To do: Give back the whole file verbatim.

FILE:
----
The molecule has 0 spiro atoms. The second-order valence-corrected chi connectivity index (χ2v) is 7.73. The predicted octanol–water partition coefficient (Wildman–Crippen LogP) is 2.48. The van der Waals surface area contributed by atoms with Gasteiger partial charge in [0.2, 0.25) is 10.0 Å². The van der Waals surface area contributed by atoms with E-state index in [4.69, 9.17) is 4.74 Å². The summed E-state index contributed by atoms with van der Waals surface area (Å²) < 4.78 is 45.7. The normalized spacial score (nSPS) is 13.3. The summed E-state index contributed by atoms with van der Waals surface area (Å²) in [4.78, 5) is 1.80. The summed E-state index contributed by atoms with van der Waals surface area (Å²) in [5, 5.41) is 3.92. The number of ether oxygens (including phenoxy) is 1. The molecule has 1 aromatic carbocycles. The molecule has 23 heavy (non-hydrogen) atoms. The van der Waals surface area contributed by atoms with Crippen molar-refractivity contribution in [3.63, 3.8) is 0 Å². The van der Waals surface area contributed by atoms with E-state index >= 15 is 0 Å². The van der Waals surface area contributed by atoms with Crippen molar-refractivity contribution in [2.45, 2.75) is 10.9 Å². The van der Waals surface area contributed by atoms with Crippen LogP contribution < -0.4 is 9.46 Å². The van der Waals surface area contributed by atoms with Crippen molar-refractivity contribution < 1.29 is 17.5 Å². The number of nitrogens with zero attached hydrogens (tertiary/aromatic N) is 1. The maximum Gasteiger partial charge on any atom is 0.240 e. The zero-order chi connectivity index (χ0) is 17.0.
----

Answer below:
The molecule has 0 spiro atoms. The second-order valence-corrected chi connectivity index (χ2v) is 7.73. The predicted octanol–water partition coefficient (Wildman–Crippen LogP) is 2.48. The van der Waals surface area contributed by atoms with Gasteiger partial charge in [0.2, 0.25) is 10.0 Å². The van der Waals surface area contributed by atoms with E-state index in [4.69, 9.17) is 4.74 Å². The summed E-state index contributed by atoms with van der Waals surface area (Å²) < 4.78 is 45.7. The normalized spacial score (nSPS) is 13.3. The summed E-state index contributed by atoms with van der Waals surface area (Å²) in [4.78, 5) is 1.80. The summed E-state index contributed by atoms with van der Waals surface area (Å²) in [5, 5.41) is 3.92. The number of ether oxygens (including phenoxy) is 1. The molecule has 1 aromatic carbocycles. The molecule has 23 heavy (non-hydrogen) atoms. The van der Waals surface area contributed by atoms with Crippen molar-refractivity contribution in [3.63, 3.8) is 0 Å². The van der Waals surface area contributed by atoms with E-state index >= 15 is 0 Å². The van der Waals surface area contributed by atoms with Crippen molar-refractivity contribution in [2.45, 2.75) is 10.9 Å². The van der Waals surface area contributed by atoms with Crippen LogP contribution < -0.4 is 9.46 Å². The van der Waals surface area contributed by atoms with Crippen molar-refractivity contribution < 1.29 is 17.5 Å². The number of nitrogens with zero attached hydrogens (tertiary/aromatic N) is 1. The maximum Gasteiger partial charge on any atom is 0.240 e. The zero-order chi connectivity index (χ0) is 17.0.